Annals of Biomedical Engineering

, Volume 35, Issue 2, pp 250–263 | Cite as

Effects of Exercise and Respiration on Hemodynamic Efficiency in CFD Simulations of the Total Cavopulmonary Connection

  • Alison L. Marsden
  • Irene E. Vignon-Clementel
  • Frandics P. Chan
  • Jeffrey A. Feinstein
  • Charles A. Taylor
Article

Abstract

Congenital heart defects with a single functional ventricle, such as hypoplastic left heart syndrome and tricuspid atresia, require a staged surgical approach to separate the systemic and pulmonary circulations. Ultimately, the venous or pulmonary side of the heart is bypassed by directly connecting the vena cava to the pulmonary arteries with a modified t-shaped junction. The Fontan procedure (total cavopulmonary connection, TCPC) completes this process of separation. To date, computational fluid dynamics (CFD) simulations in this low pressure, passive flow, intrathoracic system have neglected the presumed important effects of respiration on physiology and higher “stress” states such as with exercise have never been considered. We hypothesize that incorporating effects of respiration and exercise would provide more realistic estimates of TCPC performance. Time-dependent, 3D blood flow simulations are performed by a custom finite element solver for two patient-specific Fontan models with a novel respiration model, developed to generate physiologic time-varying flow conditions. Blood flow features, pressure, and energy efficiency are analyzed at rest and with increasing flow rates to simulate exercise conditions. The simulations produce realistic pressure and flow data, comparable to that measured by catheterization and echocardiography, and demonstrate substantial increases in energy dissipation (i.e. decreased performance) with exercise and respiration due to increasing intensity of small scale vortices in the flow. As would be expected, these changes are highly dependent on patient-specific anatomy and Fontan geometry. We propose that respiration and exercise should be incorporated into TCPC CFD simulations to provide increasingly realistic evaluations of TCPC performance.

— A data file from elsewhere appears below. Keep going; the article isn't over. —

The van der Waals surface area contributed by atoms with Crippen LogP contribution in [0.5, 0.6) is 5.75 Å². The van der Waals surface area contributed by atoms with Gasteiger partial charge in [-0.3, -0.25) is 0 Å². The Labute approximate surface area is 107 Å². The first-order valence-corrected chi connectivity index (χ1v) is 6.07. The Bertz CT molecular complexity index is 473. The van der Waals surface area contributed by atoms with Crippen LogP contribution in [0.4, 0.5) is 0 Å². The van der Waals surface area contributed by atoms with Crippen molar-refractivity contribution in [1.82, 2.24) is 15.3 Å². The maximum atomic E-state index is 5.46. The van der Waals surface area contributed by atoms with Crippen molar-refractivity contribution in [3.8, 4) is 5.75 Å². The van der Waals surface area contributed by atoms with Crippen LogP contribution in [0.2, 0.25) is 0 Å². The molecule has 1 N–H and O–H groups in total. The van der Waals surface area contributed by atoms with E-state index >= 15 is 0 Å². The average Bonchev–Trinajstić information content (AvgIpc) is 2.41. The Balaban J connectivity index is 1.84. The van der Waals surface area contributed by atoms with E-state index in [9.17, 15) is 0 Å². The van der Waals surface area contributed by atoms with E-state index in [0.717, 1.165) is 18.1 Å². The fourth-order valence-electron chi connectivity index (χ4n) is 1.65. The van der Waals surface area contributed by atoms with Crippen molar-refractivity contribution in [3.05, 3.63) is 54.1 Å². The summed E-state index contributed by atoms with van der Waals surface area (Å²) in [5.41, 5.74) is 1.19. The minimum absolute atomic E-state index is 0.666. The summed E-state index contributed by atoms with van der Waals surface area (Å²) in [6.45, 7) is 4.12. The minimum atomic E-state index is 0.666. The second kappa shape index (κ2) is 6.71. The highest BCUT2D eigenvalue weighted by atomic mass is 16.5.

Keywords

Fontan TCPC Single ventricle Respiration Exercise Hypoplastic left heart Computational fluid dynamics 

Notes

Acknowledgments

This work was supported by the National Science Foundation under grant number 0205741 and the Vera Moulton Wall Center for Pulmonary Vascular Disease at Stanford University. Alison Marsden was also supported by a Stanford University Medical School Dean’s Fellowship. Irene Vignon-Clementel was supported by an American Heart Association predoctoral fellowship. The authors wish to thank Dr. David Rosenthal for assistance with echocardiography, Adam J. Bernstein for geometric model construction and cardiac surgeons Dr. Frank Hanley and Dr. Mohan Reddy for sharing their expertise on Fontan surgical procedures.

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Copyright information

© Biomedical Engineering Society 2006

Authors and Affiliations

  • Alison L. Marsden
    • 1
  • Irene E. Vignon-Clementel
    • 2
  • Frandics P. Chan
    • 3
  • Jeffrey A. Feinstein
    • 1
  • Charles A. Taylor
    • 4
  1. 1.Pediatrics DepartmentStanford UniversityStanfordUSA
  2. 2.Mechanical Engineering DepartmentStanford UniversityStanfordUSA
  3. 3.Radiology DepartmentStanford UniversityStanfordUSA
  4. 4.Bioengineering DepartmentStanford UniversityStanfordUSA

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